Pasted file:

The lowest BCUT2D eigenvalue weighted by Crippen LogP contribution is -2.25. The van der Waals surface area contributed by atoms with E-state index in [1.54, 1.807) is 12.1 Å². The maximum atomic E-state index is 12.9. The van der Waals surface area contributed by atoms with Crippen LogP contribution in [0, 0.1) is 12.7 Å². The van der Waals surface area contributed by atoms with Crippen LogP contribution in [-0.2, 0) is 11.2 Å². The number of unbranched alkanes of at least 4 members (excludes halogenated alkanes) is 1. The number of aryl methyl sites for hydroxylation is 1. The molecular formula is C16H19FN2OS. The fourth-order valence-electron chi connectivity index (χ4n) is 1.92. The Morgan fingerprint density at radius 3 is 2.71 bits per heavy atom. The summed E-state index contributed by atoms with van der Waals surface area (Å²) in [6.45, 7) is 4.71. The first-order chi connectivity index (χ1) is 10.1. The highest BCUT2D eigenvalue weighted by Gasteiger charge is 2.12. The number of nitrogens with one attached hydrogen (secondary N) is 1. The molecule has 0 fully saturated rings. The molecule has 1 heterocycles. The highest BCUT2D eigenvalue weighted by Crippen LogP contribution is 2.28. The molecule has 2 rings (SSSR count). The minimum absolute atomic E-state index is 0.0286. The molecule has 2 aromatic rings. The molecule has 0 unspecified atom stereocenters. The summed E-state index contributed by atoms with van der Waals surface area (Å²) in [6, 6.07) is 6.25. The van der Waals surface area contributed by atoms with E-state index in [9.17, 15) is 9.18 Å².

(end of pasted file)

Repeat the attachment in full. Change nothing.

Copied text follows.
The lowest BCUT2D eigenvalue weighted by Crippen LogP contribution is -2.25. The van der Waals surface area contributed by atoms with E-state index in [1.54, 1.807) is 12.1 Å². The maximum atomic E-state index is 12.9. The van der Waals surface area contributed by atoms with Crippen LogP contribution in [0, 0.1) is 12.7 Å². The van der Waals surface area contributed by atoms with Crippen LogP contribution in [-0.2, 0) is 11.2 Å². The number of unbranched alkanes of at least 4 members (excludes halogenated alkanes) is 1. The number of aryl methyl sites for hydroxylation is 1. The molecular formula is C16H19FN2OS. The fourth-order valence-electron chi connectivity index (χ4n) is 1.92. The Morgan fingerprint density at radius 3 is 2.71 bits per heavy atom. The summed E-state index contributed by atoms with van der Waals surface area (Å²) in [6.45, 7) is 4.71. The first-order chi connectivity index (χ1) is 10.1. The highest BCUT2D eigenvalue weighted by Gasteiger charge is 2.12. The number of nitrogens with one attached hydrogen (secondary N) is 1. The molecule has 0 fully saturated rings. The molecule has 1 heterocycles. The highest BCUT2D eigenvalue weighted by Crippen LogP contribution is 2.28. The molecule has 2 rings (SSSR count). The minimum absolute atomic E-state index is 0.0286. The molecule has 2 aromatic rings. The molecule has 0 unspecified atom stereocenters. The summed E-state index contributed by atoms with van der Waals surface area (Å²) in [6, 6.07) is 6.25. The van der Waals surface area contributed by atoms with E-state index in [9.17, 15) is 9.18 Å².